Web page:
So who was allowed to carry out the punishment?

    Was it the case that anyone could exact retributive punishment as it is often argued was the case by atheists? That God was saying "Take action if you are violated!" NO! Of course not. This was strictly forbidden by Jewish Law.

    Personal retribution is explicitly forbidden by the Torah (Leviticus 19:18), such reciprocal justice being strictly reserved for the social magistrate (usually in the form of regional judges).
    The Oral Law explains, based upon the biblical verses, that the Bible mandates a sophisticated five-part monetary form of compensation, consisting of payment for "Damages, Pain, Medical Expenses, Incapacitation, and Mental Anguish" - which underlie many modern legal codes. Some rabbinic literature explains, moreover, that the expression, "An eye for an eye, etc." suggests that the perpetrator deserves to lose his own eye, but that biblical law treats him leniently. - (Paraphrased from Union of Orthodox Congregations website)
    The OT Laws are addressed to Judges, not to the average Joe Hebe. That is, you as a citizen, had absolutely no right whatsoever to exact punishment on another. The punishmens were given or laid out sure, but it was to be first determined then decided upon then acted upon by the Judges.

    Jesus on the other hand, spoke to you, the Average Joe citizen on what you should do when someone commits an offense against you. And that is where the "turn the other cheek" lesson comes in.

    Links & Sources:
    http://www.ou.org/about/judaism/torah.htm
    http://en.wikipedia.org/wiki/Lex_talionis
    http://www.bible.org/page.asp?page_id=1066
    Gill, John. "Commentary on Exodus 21:24"
    Guzik, David. "Commentary on Exodus 21"

    1. Haketav Vehakabbalah, Wellsprings of Torah, Vol. 1 (New York: The Judaic Press, 1969), p. 155.

    2. Clarke, Adam. "Commentary on Exodus 21". "The Adam Clarke Commentary".

    * There are 3 instances of lex talionis in scripture, each being explained in specific instances (like the case of the pregnant woman).

    The below text has been automerged with this post.

    *bump*
    Have been working on it the last couple days in the admin forum. Will remove this bumpage shortly.
    Why are you posting this?

    Matthew 5:38-39

    38 "You have heard that it was said, 'Eye for eye, and tooth for tooth.' 39 But I tell you, Do not resist an evil person. If someone strikes you on the right cheek, turn to him the other also.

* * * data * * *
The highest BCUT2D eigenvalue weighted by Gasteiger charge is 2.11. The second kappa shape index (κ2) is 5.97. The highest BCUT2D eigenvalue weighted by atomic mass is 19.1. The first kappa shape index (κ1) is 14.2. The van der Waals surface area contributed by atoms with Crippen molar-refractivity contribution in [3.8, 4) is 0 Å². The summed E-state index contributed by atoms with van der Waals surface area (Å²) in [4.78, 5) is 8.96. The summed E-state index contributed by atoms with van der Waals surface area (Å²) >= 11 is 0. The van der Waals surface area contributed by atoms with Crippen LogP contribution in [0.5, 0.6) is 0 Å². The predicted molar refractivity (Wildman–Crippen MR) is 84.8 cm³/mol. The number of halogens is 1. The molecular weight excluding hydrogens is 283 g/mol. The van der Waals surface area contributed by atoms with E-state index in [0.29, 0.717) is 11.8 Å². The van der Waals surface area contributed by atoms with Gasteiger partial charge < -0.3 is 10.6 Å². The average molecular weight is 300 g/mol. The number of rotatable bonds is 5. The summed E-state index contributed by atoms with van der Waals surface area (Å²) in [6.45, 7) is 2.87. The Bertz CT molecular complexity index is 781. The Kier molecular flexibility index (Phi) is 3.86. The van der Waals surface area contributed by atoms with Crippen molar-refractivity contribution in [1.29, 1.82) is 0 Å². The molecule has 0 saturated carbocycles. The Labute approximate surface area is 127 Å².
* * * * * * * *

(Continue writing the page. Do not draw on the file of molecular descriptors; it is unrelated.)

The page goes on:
7. #7
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    Re: Eye for eye, tooth for tooth

    Quote Originally Posted by GodlessSkept
    I do not see how ANY of that makes your case Apok'. The actual atheist contention(not any of the various straw men) that an omnibenevolent God would not allow the evil he was opposed to exist THEN act on it by killing everyone who lived within the vicinity of the allegedly "wicked"(including children) remains unanswered.

    Furthermore, whether the "Eye for an eye..." bit is a "limitiation" or a call to punitive action is irrelevant. It STILL implies a life for a life(as Booger pointed out) and, even more disturbingly, it implies that if a man rapes YOUR wife, you should rape HIS(this idea is further reinforced in a few other passages in the Bible as well).
    ...did you even READ the op?? Apparently not. There is no straw man here...this is an essay written about what 'eye for eye' truly means, and is corrected the uneducated atheist about what he THINKS it means.

    Also, this isn't about why God allows something, if God exists, the nature of God, etc... Taking this thread off-topic, won't help your position in not knowing what the passage or what lex talionas means.

    If you wish to REFUTE something do it. Trolling with nothing more than "nuh-uh" arguments merely proves what I've always said about the "critic"...they are simply incapable of doing just a tad bit of research on their own, and despite the vast amount of evidence out there in these areas, they are just too heavily biased to learn anything new...ignorance is the tool of the "critic". I've given plenty of sources, plenty of scholarly consensus. Provide a mature, and valid rebuttal, at least TRY to graduate from "critic" status.

    The below text has been automerged with this post.

    Quote Originally Posted by GoldPhoenix
    Why are you posting this?
    ...what are you asking exactly? Why I linked the other thread?
    Last edited by Apokalupsis; June 29th, 2006 at 08:33 PM. Reason: Automerged Doublepost
    -=]Apokalupsis[=-
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    I never considered a difference of opinion in politics, in religion, in philosophy, as cause for withdrawing from a friend. - Thomas Jefferson




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    Re: Eye for eye, tooth for tooth

    Quote Originally Posted by Snoop
    I like what Jesus preached better than what the Old Testament preached - JUST DON'T DIS ME!

    There is a divide and debate (regrettibly) in Christianity as to which holds the greater legitimacy and/or authority, the 'Old Covenant' or the 'New Covenant'.